Creative Placemaking Gets $1M Local Boost
Publication Date: June 15, 2012
The national ArtPlace funding collaborative has selected three exciting
Philadelphia projects for grants totaling more than $1 million. WPF is a member
of ArtPlace, and has invested significantly in their re-grant program.
Philadelphia grants announced this week include: $450,000 to Asian Arts Initiative for a Social
Practice Lab; $375,000 to University City
District to integrate art into its new public space at 30th
Street Station; and $200,000 to the city’s Office
of Arts, Culture, and the Creative Economy for an interactive art
installation on the Delaware Waterfront.
ArtPlace consists of
eleven national and regional foundations, six of the nation’s largest banks,
and eight federal agencies – including the National Endowment for the Arts. To
date, the collaborative has raised almost $50 million to work alongside federal
and local governments to transform communities through strategic investments in
"It is an exciting time to
have ArtPlace working in Philadelphia," said WPF president, Jeremy Nowak. "Culturally-driven development practices
show great promise for our city, and we think that the national focus
brought by ArtPlace will help to leverage additional investments in
The Asian Arts Initiative will use their ArtPlace grant to create a
Social Practice Lab that will commission work from creative individuals and
organizations in Chinatown and Chinatown North.The goal of the Social Practice
Lab is to encourage artistic excellence and innovation while building
relationships, encouraging neighborhood development and effecting positive
change within the community.
“The funding will allow us to move forward with capital renovations to
create artist studios in our building, and to host a cohort of
artists-in-residence in our neighborhood in the upcoming year,” said Gayle Isa,
executive director of Asian Arts Initiative. The organization’s multi-tenant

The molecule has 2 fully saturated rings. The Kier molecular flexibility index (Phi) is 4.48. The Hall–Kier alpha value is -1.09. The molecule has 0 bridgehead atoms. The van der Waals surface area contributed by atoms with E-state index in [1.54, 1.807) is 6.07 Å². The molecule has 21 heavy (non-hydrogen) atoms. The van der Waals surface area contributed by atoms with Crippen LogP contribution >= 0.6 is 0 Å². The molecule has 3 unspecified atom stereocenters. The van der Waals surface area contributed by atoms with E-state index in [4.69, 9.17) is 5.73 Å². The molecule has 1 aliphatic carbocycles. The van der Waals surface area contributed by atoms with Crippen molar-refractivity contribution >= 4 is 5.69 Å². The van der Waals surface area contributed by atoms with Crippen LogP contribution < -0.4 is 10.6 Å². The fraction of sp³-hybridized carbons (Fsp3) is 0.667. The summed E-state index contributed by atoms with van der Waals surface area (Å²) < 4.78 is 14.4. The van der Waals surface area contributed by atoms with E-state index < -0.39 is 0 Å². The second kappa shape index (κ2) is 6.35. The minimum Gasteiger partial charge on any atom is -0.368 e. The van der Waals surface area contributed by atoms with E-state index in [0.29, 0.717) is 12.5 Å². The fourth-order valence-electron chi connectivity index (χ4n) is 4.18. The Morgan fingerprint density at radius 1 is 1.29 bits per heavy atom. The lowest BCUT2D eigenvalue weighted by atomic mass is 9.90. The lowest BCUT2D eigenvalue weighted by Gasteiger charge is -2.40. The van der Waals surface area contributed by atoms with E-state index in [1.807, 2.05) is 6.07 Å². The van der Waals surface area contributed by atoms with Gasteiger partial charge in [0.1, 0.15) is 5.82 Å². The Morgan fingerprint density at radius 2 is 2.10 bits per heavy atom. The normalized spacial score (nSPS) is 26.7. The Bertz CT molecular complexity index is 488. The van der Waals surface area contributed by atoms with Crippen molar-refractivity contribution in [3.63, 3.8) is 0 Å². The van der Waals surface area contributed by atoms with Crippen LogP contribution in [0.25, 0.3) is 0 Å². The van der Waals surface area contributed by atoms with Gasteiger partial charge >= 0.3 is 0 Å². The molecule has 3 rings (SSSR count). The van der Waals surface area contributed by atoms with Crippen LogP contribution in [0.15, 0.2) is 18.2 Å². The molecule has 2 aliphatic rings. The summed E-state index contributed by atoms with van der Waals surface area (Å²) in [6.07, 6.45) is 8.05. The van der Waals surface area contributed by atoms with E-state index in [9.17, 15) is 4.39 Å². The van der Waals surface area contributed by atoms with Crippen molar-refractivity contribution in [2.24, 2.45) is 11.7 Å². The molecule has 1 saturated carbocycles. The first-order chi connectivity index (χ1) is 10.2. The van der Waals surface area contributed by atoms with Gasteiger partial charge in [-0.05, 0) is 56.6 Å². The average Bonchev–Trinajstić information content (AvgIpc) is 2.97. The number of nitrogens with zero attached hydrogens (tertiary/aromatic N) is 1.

arts facility serves as an anchor and a catalyst in the development of the
Chinatown North neighborhood.
The University City District’s grant will support urban design upgrades
and art installations at “The Porch”, a new half-acre public space at
Philadelphia's 30th Street Station, the second busiest train station in the
country. An Artist will be part of a planning process for the redevelopment of
the site and will create art to enliven the plaza. The Porch will create a new
town square for a rapidly expanding new neighborhood around the site.
“We will invite exceptional artists to engage creatively with our site,
with our audience, and within our neighborhood context,” said Prema Katari
Gupta, University City District’s Director of Planning and Economic
Development. “Art will bring beauty,
reflection, and delight to The Porch, as the site continues its evolution.”
The grant to the city’s Office of Arts, Culture, and the Creative
Economy will bring an unusual installation by the Austrian artist/design
collaborative Numen/For Use to the
central Delaware Waterfront next summer. The installation, an enormous web of
interconnected netting, will focus attention and excitement on the waterfront
at Race Street, supporting local efforts to enliven the waterfront.
“By investing in the arts, Philadelphia is expanding its economy,
quality of life and future.” This
project will enhance the newly re-developed Race Street Pier while drawing even
more visitors to all of the existing attractions on the Delaware Waterfront. I
also congratulate the other awardees and look forward to the realization of
their projects that will benefit even more Philadelphia citizens and
"Across the country, cities and towns are using the arts to help
shape their social, physical, and economic characters," said NEA Chairman
Rocco Landesman. "The arts are a part of everyday life, and I am thrilled
to see yet another example of an organization working with city, state, and
federal offices to help strengthen and revitalize their communities through the
arts. It is wonderful that ArtPlace and its funders have recognized this work
and invested in it so generously."
“The Philadelphia projects
receiving ArtPlace funding exemplify the best in creative placemaking,” said
ArtPlace’s Carol Coletta. “They demonstrate a deep understanding of how smart
investments in art, design and culture as part of a larger portfolio of
revitalization strategies can change the trajectory of communities and increase
economic opportunities for people.”
ArtPlace received almost 2200 letters of inquiry from organizations
seeking a portion of the $15.4 million available for grants in this cycle. Inquiries came from 50 states, the District
of Columbia, Puerto Rico, American Samoa, U.S. Virgin Islands.
A complete list of this year’s ArtPlace awards can be found at www.artplaceamerica.org.